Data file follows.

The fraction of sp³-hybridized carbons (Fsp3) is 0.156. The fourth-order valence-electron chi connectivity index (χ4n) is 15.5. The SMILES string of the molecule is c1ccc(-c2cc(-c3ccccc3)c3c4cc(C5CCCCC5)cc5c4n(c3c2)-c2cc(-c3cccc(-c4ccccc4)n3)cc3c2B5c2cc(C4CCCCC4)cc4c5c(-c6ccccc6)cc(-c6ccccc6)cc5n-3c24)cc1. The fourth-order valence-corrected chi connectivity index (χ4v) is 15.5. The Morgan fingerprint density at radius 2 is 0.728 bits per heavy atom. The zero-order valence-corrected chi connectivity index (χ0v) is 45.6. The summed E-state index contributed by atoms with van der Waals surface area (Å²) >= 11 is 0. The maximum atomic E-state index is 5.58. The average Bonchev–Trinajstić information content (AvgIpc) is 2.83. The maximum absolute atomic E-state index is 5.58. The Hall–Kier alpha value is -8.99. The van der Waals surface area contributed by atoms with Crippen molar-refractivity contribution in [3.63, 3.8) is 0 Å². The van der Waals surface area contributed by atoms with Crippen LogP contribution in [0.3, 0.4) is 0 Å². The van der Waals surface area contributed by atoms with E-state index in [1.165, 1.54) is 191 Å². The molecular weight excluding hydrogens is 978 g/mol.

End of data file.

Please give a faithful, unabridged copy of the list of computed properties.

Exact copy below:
The fraction of sp³-hybridized carbons (Fsp3) is 0.156. The fourth-order valence-electron chi connectivity index (χ4n) is 15.5. The SMILES string of the molecule is c1ccc(-c2cc(-c3ccccc3)c3c4cc(C5CCCCC5)cc5c4n(c3c2)-c2cc(-c3cccc(-c4ccccc4)n3)cc3c2B5c2cc(C4CCCCC4)cc4c5c(-c6ccccc6)cc(-c6ccccc6)cc5n-3c24)cc1. The fourth-order valence-corrected chi connectivity index (χ4v) is 15.5. The Morgan fingerprint density at radius 2 is 0.728 bits per heavy atom. The zero-order valence-corrected chi connectivity index (χ0v) is 45.6. The summed E-state index contributed by atoms with van der Waals surface area (Å²) >= 11 is 0. The maximum atomic E-state index is 5.58. The average Bonchev–Trinajstić information content (AvgIpc) is 2.83. The maximum absolute atomic E-state index is 5.58. The Hall–Kier alpha value is -8.99. The van der Waals surface area contributed by atoms with Crippen molar-refractivity contribution in [3.63, 3.8) is 0 Å². The van der Waals surface area contributed by atoms with Crippen LogP contribution in [0.3, 0.4) is 0 Å². The van der Waals surface area contributed by atoms with E-state index in [1.165, 1.54) is 191 Å². The molecular weight excluding hydrogens is 978 g/mol.